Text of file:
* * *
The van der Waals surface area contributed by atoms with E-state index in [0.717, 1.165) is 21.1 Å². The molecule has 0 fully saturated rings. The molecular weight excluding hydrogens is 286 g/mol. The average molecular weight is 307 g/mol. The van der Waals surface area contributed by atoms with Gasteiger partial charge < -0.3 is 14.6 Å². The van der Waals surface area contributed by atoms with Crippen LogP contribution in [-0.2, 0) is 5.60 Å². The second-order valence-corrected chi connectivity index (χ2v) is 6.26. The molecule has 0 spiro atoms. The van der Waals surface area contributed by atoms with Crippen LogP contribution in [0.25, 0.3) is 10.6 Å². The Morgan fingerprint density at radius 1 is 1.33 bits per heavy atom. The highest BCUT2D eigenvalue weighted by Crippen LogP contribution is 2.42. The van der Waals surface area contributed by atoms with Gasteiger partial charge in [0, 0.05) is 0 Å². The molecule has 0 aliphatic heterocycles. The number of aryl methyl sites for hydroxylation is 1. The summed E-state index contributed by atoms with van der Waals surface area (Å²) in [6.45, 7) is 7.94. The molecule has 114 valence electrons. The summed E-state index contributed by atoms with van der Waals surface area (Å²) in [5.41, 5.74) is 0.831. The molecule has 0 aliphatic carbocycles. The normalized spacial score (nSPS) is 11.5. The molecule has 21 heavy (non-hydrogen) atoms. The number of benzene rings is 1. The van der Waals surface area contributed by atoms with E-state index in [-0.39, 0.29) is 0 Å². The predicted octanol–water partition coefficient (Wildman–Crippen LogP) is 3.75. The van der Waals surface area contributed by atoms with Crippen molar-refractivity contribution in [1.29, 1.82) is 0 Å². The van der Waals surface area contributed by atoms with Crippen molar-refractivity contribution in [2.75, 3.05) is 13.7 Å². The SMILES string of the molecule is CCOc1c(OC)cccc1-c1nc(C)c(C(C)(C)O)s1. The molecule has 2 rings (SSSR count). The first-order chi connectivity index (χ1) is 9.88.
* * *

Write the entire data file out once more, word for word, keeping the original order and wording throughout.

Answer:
The van der Waals surface area contributed by atoms with E-state index in [0.717, 1.165) is 21.1 Å². The molecule has 0 fully saturated rings. The molecular weight excluding hydrogens is 286 g/mol. The average molecular weight is 307 g/mol. The van der Waals surface area contributed by atoms with Gasteiger partial charge < -0.3 is 14.6 Å². The van der Waals surface area contributed by atoms with Crippen LogP contribution in [-0.2, 0) is 5.60 Å². The second-order valence-corrected chi connectivity index (χ2v) is 6.26. The molecule has 0 spiro atoms. The van der Waals surface area contributed by atoms with Crippen LogP contribution in [0.25, 0.3) is 10.6 Å². The Morgan fingerprint density at radius 1 is 1.33 bits per heavy atom. The highest BCUT2D eigenvalue weighted by Crippen LogP contribution is 2.42. The van der Waals surface area contributed by atoms with Gasteiger partial charge in [0, 0.05) is 0 Å². The molecule has 0 aliphatic heterocycles. The number of aryl methyl sites for hydroxylation is 1. The summed E-state index contributed by atoms with van der Waals surface area (Å²) in [6.45, 7) is 7.94. The molecule has 114 valence electrons. The summed E-state index contributed by atoms with van der Waals surface area (Å²) in [5.41, 5.74) is 0.831. The molecule has 0 aliphatic carbocycles. The normalized spacial score (nSPS) is 11.5. The molecule has 21 heavy (non-hydrogen) atoms. The number of benzene rings is 1. The van der Waals surface area contributed by atoms with E-state index in [-0.39, 0.29) is 0 Å². The predicted octanol–water partition coefficient (Wildman–Crippen LogP) is 3.75. The van der Waals surface area contributed by atoms with Crippen molar-refractivity contribution in [1.29, 1.82) is 0 Å². The van der Waals surface area contributed by atoms with Crippen molar-refractivity contribution in [2.75, 3.05) is 13.7 Å². The SMILES string of the molecule is CCOc1c(OC)cccc1-c1nc(C)c(C(C)(C)O)s1. The molecule has 2 rings (SSSR count). The first-order chi connectivity index (χ1) is 9.88.